Next time around with C02, possibly think of using a two way PH controller like the American Marine model if your budget allows.
I have been using one for years and always keep an air pump plugged into the low side with an air stone connected in a corner beneath the substrate that I place at setup. Twice over the 8 yrs or so of using the controller, I have had solenoids stick open and the air pump will kick on once it goes below the low PH setpoint I have programed and offset the constant gas being pumped in long enough for me to notice and address the problem.
Yes the airstone will muddy the tank and disturb all my substrate and plants in that area, but much better than the other outcome.
|05-10-2012 08:02 PM|
Originally Posted by takadi View Post
Originally Posted by flight50 View Post
Thanks. At least you got 20% left, but still it's sad when you saw them died. In my case, I would not blame it on the reg. I would say it's my own fault.
|04-30-2012 03:09 AM|
|flight50||I feel your pain. I lost 80% of my tank about a year ago. By the time I realized the problem I only had 20% of my tank left. I was using the Milwaukee co2 regulator with bubble counter and my co2 tank dumped. I now use the Aquarium Plants.com electronic regulator. Impossible to dump now and alot more effective. A bit pricey but well worth it.|
|04-29-2012 11:48 PM|
|brainwavepc.com||Yeah good point, I run mine open top so that could be a contributing factor as well|
|04-29-2012 08:29 PM|
|takadi||It is amazing how little CO2 it takes for your fish to get gassed. I haven't gassed my fish yet but in one of my tanks I have two large HOB's and I can crank up the co2 with a reactor to three or four bps and the fish aren't even phased. However in my other tank, there is almost zero surface agitation AND there's a glass canopy over it. It's around the same size as my other tank and I was putting in less than 1 bps and when it got to 6 or 7 pm the fish were already gasping for air and their gills were fluttering like crazy. Luckily I caught it in time and put in a bubbler. I don't even use CO2 in that tank anymore and my plants survive almost perfectly with the CO2 that builds up from the fish.|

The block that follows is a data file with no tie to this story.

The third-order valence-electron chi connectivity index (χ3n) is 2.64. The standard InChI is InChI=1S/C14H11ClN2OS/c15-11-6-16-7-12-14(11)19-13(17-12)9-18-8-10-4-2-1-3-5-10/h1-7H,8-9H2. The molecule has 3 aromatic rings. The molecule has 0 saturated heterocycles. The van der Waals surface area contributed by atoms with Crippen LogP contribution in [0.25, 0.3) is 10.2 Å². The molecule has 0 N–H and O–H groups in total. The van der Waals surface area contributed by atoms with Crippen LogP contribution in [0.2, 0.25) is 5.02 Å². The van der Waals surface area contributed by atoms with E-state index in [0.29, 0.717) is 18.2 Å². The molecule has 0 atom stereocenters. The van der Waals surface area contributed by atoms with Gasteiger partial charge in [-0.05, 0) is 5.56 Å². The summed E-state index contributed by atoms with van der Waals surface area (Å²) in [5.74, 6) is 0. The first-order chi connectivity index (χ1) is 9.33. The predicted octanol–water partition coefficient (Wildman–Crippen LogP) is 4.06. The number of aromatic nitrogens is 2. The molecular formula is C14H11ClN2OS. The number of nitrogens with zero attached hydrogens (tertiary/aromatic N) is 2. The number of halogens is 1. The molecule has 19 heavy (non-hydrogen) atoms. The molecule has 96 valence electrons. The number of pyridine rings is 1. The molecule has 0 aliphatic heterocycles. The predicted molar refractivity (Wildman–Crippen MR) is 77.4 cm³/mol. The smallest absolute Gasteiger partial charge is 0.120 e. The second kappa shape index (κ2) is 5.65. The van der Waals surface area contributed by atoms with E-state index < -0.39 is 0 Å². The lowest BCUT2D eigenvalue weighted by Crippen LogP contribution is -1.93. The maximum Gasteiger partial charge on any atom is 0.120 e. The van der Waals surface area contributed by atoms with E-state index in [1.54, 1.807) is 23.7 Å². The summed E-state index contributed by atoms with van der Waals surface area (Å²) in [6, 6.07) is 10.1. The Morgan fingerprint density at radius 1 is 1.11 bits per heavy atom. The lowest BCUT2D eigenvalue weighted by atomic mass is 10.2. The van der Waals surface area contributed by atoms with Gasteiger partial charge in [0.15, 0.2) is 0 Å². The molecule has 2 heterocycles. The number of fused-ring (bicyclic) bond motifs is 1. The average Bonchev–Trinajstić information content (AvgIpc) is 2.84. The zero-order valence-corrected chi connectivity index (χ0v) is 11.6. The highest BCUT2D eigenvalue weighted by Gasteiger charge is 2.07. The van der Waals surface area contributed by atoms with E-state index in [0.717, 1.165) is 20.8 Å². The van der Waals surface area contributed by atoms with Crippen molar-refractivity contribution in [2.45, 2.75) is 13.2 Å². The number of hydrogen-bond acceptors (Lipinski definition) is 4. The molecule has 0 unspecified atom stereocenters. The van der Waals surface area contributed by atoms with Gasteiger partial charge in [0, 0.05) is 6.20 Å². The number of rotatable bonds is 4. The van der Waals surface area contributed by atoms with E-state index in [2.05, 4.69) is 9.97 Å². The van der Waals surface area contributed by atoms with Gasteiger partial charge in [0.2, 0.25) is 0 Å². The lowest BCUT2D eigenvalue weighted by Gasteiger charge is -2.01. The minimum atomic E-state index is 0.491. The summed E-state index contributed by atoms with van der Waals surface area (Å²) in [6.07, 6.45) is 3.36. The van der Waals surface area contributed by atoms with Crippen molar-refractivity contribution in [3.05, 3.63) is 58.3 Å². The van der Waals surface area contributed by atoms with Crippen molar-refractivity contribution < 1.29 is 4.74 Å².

|04-29-2012 08:27 PM|
|brainwavepc.com||Well I had a nephew turn the knob up where gas way pouring into my diffuser setup and I didn't notice until that night and fish were fine. So hopefully I'll be safe but that doesn't mean I don't keep a better eye on it now.|
|04-29-2012 08:26 PM|
Originally Posted by brainwavepc.com View Post
|04-29-2012 08:15 PM|
I don't think it's possible for my system to gas my fish. I use a pump to blow water down through a gravel vac tube while the air hose bubbles into it. I put a filter into the bottom to prevent any bubbles from escaping. If I crank the co2 the amount in the water doesn't change, it just displaces the water in the tube more and eventually just bubbles out. It's a very efficient system and was cheap for me to setup and I don't have to worry about gassing my fish.
This is on a 125 with a ton of plants however so in a smaller tank or with less plants it might not be as foolproof, but it works for me.
|04-29-2012 08:00 PM|
Originally Posted by FlyingHellFish View Post
|04-29-2012 01:30 AM|
Originally Posted by HD Blazingwolf View Post
|04-28-2012 10:09 PM|
Originally Posted by chevyguy86 View Post